The Twinkie Defense

                      Don’t blame the unions for Hostess’s downfall.

You remember the Twinkie Defense? It was a term of ridicule coined by reporters covering the 1979 San Francisco murder trial of county supervisor Dan White. The right-wing White had assassinated both fellow supervisor Harvey Milk, a heroic figure in San Francisco’s gay community, and Mayor George Moscone. Lawyers for White claimed that he overdosed on Twinkies, and was acting under the delusional influence of a sugar high.

Now, there is a new Twinkie Defense, and it is equally shameless and delusional. The Twinkie Defense is: the unions made us do it.

For those who missed it, having perhaps spent the weekend on Jupiter, the iconic Twinkie brand is on the verge of extinction. The parent company of America’s beloved junk food, Hostess Brands, has been in bankruptcy since January 2012.

In the bankruptcy proceeding, management has been leaning on the unions to go along with massive pay and benefit cuts to “save the company.” The bakers’ union, the largest at Hostess, voted by a 92-percent margin to reject the company’s demand for an immediate 8 percent pay cut. This came on top of $110 million in pay concessions given by the unions the last time Hostess was in bankruptcy.

The company and the financial press have spun this story as the makers of Twinkies going out of business because of excessive labor costs. But here’s the real story.

Hostess Brands is classic case of private equity engineers and executives looting a viable company, loading it up with debt, and then asking the employees to make up the difference.

In the 1960s and 1970s, the pre-existing company went on a buying spree, picking up some of America’ s most famous brands. It paid $330 million for Hostess. The company, then known as Interstate Bakery Holdings, was taken private in 1987, then went public again in 1991. At each step of the way, middlemen and insiders captured windfalls.

In 1995, Interstate bought Continental from Ralston Purina, giving it ownership of the precious Twinkie, as well as Ding Dong, Ho Hos, and Wonder Bread. Yet another acquisition brought Drakes Cakes into the family.

Having taken on massive debt, the company, now called Hostess Brands, declared bankruptcy in 2004. When it emerged from bankruptcy, having laid off some 17,000 workers, its private equity owners loaded it up with debt again. By early 2012, Hostess was in debt to the tune of $860 million. Despite its distress, its last chief executive was paid over $2.5 million a year.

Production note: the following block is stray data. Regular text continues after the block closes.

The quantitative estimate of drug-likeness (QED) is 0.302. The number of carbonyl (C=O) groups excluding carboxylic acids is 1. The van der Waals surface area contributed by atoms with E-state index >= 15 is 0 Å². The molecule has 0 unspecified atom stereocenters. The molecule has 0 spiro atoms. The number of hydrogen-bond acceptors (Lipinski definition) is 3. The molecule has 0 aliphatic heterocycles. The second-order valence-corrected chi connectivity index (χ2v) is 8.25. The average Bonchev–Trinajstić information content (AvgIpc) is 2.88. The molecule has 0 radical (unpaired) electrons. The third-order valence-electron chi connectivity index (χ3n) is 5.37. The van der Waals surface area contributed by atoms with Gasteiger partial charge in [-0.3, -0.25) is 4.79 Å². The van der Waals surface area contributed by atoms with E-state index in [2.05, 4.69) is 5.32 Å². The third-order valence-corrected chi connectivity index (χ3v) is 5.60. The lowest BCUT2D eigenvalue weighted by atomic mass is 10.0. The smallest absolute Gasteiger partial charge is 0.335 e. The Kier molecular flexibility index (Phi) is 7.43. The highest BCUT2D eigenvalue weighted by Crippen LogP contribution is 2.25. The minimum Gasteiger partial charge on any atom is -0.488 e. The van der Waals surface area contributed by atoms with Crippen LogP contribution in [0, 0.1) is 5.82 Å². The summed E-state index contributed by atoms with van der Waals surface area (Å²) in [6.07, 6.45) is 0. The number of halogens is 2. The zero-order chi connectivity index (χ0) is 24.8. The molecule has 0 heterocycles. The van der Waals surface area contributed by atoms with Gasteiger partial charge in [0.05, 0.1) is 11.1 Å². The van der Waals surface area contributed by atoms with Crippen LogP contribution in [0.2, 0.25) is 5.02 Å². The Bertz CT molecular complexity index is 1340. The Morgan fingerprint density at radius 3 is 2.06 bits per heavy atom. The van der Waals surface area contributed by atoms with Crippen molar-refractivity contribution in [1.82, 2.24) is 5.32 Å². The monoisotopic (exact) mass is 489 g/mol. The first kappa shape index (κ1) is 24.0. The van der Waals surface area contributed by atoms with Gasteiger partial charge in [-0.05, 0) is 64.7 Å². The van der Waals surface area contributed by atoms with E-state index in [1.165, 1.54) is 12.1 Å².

So when further worker pay cuts of 27 to 32 percent were demanded to make up for all these corporate misdeeds, the union said, No way. The company then asked permission of the bankruptcy judge to liquidate—sell off its assets.

So the real story is not one of recalcitrant unions, but of private equity abuses. If this story faintly reminds you of something, it’s Bain Capital, the private equity firm that made Mitt Romney so rich.

Had Romney succeeded in his takeover bid for the White House, he would have been the perfect symbol of this debased era of American capitalism.

And if the man who beat Romney—President Barack Obama—wants to do something for America’s hard pressed workers, he could add to the list of tax reforms in the budget deal a reform of the loopholes that allow the private equity gang to take huge tax deductions for loading up a company with debt in order to take it over and then pay themselves exorbitant dividends that further strip the operating company of resources.

There is still a possibility that the judge in the case will not allow Hostess to be broken up. However, if the liquidation does go forward, fear not for the Twinkie. The gooey food has value as a brand and some company or other will surely buy it.

But fear for America’s workers. The way the private equity game is played, the financial engineers who keep creating these serial crises for their own enrichment will not be satisfied until the employees agree to work for nothing at all.

The American Prospect